Bird is the Word
Through Dec. 21, Walter Kerr Theatre, 219 W. 48th St. (betw. B’way & 8th Ave.), 212-239-6200; $25-$110.
Something about the handsome, enviably structured face of Kristin Scott Thomas, now reprising her Olivier Award-winning performance as Arkadina in Anton Chekhov’s The Seagull on Broadway, seems designed to mislead. Arkadina is probably the most colorful and complex actress-character envisioned by any playwright, and the great virtue of Thomas’ performance is that her lean face is unfailingly empathy inducing, no matter what side of her we’re seeing. Thomas is then able to accent her moment by using her lithe body, which would appear to have been gently poured into Hildegarde Bechtler’s costumes.
Delicately, deliberately, Thomas communicates each shimmering, stammering aspect of Arkadina, but she never has one of the aspects contradict another. Rather, her performance is a case study of a woman wholly at an emotional remove from who she truly is on the inside—very much, if you will, an actress. In the presence of her son, the dark, troubled and ultimately suicidal Konstantin, played by the gaunt, goony Mackenzie Crook, Thomas’ Arkadina is maternal but never motherly—that would demand an investment of care considerably steeper than the Russian steppes. In the presence of her lover, the poet Trigorin, played rather shallowly by Peter Sarsgaard, Thomas can be kicky as a schoolgirl. Yet something about that face—that high forehead, those smallish eyes, that broad mouth—tells you that Arkadina knows full well how her relationship with the poet will end. How, indeed, all the relationships in Chekhov’s piece will fall tragically into place.
Nuance, you see, is the ethanol of a Chekhov play. In the century since the master’s death, there is still a reason why caffeine-driven college professors engage their students in debates over what is “seriocomic” and how it is to be played on stage. Ian Rickson’s direction of The Seagull, tautly adapted by Christopher Hampton, is often so shot through with nuance that it can be an absolute pleasure. For example, there’s the reliably inimitable performance of Zoe Kazan as Masha, burning in her unrequited love for Konstantin. At the same time, Rickson’s revival occasionally stumbles is in its pacing—by which I don’t mean it is uneven. Instead, it’s as if the director is unaware, at least until well into Act 2, that The Seagull needs doom and gloom to bubble beneath the Chekhovian mirth. I was so amused and diverted by the nuance of the actors’ performances that I almost forgot what melancholy fortunes await the characters. It’s a choice, but it seems to me in retrospect that the comic needed a little more serio.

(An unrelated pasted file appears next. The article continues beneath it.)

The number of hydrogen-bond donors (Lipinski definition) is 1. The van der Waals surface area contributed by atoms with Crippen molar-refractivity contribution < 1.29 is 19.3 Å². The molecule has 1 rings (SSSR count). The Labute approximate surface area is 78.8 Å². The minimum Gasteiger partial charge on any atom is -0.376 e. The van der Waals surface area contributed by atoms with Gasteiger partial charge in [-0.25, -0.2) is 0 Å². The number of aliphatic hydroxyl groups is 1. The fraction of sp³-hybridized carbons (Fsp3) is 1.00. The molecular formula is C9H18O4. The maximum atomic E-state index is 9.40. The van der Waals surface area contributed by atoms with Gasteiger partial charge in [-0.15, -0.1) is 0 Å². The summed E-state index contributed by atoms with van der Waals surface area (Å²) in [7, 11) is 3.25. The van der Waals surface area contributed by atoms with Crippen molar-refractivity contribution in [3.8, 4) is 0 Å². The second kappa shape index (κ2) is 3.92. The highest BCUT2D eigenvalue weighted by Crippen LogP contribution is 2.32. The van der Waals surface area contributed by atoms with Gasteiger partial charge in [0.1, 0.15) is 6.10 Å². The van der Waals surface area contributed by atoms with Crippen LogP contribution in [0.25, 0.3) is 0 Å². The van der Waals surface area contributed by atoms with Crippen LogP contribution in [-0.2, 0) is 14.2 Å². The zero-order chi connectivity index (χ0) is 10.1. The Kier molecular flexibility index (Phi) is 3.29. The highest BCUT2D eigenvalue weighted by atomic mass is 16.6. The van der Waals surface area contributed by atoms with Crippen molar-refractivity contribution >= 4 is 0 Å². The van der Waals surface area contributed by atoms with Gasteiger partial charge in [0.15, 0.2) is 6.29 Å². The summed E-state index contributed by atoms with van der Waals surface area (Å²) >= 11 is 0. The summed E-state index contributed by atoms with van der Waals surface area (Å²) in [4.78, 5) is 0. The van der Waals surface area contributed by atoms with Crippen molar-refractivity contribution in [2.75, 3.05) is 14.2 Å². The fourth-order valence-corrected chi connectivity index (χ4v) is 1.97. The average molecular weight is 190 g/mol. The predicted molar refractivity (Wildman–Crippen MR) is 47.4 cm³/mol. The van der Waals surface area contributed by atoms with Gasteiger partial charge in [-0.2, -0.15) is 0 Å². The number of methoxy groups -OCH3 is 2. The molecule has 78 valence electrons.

The production elements, too, weirdly strafe the surface. The Seagull is lit a hair too darkly by Peter Mumford in Act 1 (even with the play beginning at dusk), so it becomes a strain to see all the subterranean feelings being otherwise expressed by the actors through inflections and body language. Then, in Act 2, the rustic and rather unattractive upstage wall is finally removed, unveiling a drawing room interior of peeling wallpaper and chipped walls that help to fill in many of the plotting blanks.
There is a temptation to compare this production of The Seagull to the most recent New York revival of the play—at off-Broadway’s Classic Stage Company a few months ago. The most profound difference is all about age: Whereas Dianne Weist’s Arkadina at CSC body surfed wave after wave of arch narcissism, Thomas subsumes her vanity through spellbinding showmanship. Think of it this way: With Thomas’ long and dreamy figure, she is like a beautiful suit of worsted wool compared to the high-waisted Weist.
How sad, then, that Sarsgaard impresses so lightly. In the face of Thomas’ powerhouse performance as a woman unplugged from her own source of electricity, Sarsgaard, who also portrayed Trigorin in London, wafts through his scenes as if motored by air, his face obscured by a bushy beard. Perhaps the seriocomedy is hiding far beneath it.
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